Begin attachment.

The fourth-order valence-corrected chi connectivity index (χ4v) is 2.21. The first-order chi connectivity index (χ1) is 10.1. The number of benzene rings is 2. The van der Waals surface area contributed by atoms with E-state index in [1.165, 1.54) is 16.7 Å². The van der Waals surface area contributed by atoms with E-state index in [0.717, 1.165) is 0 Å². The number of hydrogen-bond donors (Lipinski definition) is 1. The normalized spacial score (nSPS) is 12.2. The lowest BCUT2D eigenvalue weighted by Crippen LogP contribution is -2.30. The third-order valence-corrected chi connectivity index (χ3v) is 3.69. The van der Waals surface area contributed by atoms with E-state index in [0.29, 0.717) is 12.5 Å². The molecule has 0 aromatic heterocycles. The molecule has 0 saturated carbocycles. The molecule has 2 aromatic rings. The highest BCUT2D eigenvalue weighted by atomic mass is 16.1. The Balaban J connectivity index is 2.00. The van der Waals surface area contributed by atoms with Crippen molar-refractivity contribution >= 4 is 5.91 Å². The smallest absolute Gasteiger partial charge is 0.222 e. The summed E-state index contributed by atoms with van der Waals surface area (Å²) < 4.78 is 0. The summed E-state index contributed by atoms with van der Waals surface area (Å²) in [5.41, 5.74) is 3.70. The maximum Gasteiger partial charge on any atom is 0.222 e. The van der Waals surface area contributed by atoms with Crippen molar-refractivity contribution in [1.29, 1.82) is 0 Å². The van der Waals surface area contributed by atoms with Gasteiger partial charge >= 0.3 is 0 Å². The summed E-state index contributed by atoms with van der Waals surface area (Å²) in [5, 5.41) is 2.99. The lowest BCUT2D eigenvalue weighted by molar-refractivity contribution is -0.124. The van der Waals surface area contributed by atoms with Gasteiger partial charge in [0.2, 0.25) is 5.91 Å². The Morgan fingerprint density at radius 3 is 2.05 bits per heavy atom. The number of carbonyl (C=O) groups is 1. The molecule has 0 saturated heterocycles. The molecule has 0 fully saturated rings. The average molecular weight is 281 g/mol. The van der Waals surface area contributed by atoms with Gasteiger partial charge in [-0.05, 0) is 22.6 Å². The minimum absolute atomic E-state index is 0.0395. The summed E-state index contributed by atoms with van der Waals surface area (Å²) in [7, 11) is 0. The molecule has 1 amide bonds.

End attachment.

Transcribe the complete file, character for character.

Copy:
The fourth-order valence-corrected chi connectivity index (χ4v) is 2.21. The first-order chi connectivity index (χ1) is 10.1. The number of benzene rings is 2. The van der Waals surface area contributed by atoms with E-state index in [1.165, 1.54) is 16.7 Å². The van der Waals surface area contributed by atoms with E-state index in [0.717, 1.165) is 0 Å². The number of hydrogen-bond donors (Lipinski definition) is 1. The normalized spacial score (nSPS) is 12.2. The lowest BCUT2D eigenvalue weighted by Crippen LogP contribution is -2.30. The third-order valence-corrected chi connectivity index (χ3v) is 3.69. The van der Waals surface area contributed by atoms with E-state index in [0.29, 0.717) is 12.5 Å². The molecule has 0 aromatic heterocycles. The molecule has 0 saturated carbocycles. The molecule has 2 aromatic rings. The highest BCUT2D eigenvalue weighted by atomic mass is 16.1. The Balaban J connectivity index is 2.00. The van der Waals surface area contributed by atoms with Crippen molar-refractivity contribution >= 4 is 5.91 Å². The smallest absolute Gasteiger partial charge is 0.222 e. The summed E-state index contributed by atoms with van der Waals surface area (Å²) < 4.78 is 0. The summed E-state index contributed by atoms with van der Waals surface area (Å²) in [5.41, 5.74) is 3.70. The maximum Gasteiger partial charge on any atom is 0.222 e. The van der Waals surface area contributed by atoms with Crippen molar-refractivity contribution in [1.29, 1.82) is 0 Å². The van der Waals surface area contributed by atoms with Gasteiger partial charge >= 0.3 is 0 Å². The summed E-state index contributed by atoms with van der Waals surface area (Å²) in [5, 5.41) is 2.99. The lowest BCUT2D eigenvalue weighted by molar-refractivity contribution is -0.124. The van der Waals surface area contributed by atoms with Gasteiger partial charge in [0.2, 0.25) is 5.91 Å². The Morgan fingerprint density at radius 3 is 2.05 bits per heavy atom. The number of carbonyl (C=O) groups is 1. The molecule has 0 saturated heterocycles. The molecule has 0 fully saturated rings. The average molecular weight is 281 g/mol. The van der Waals surface area contributed by atoms with Gasteiger partial charge in [-0.05, 0) is 22.6 Å². The minimum absolute atomic E-state index is 0.0395. The summed E-state index contributed by atoms with van der Waals surface area (Å²) in [7, 11) is 0. The molecule has 1 amide bonds.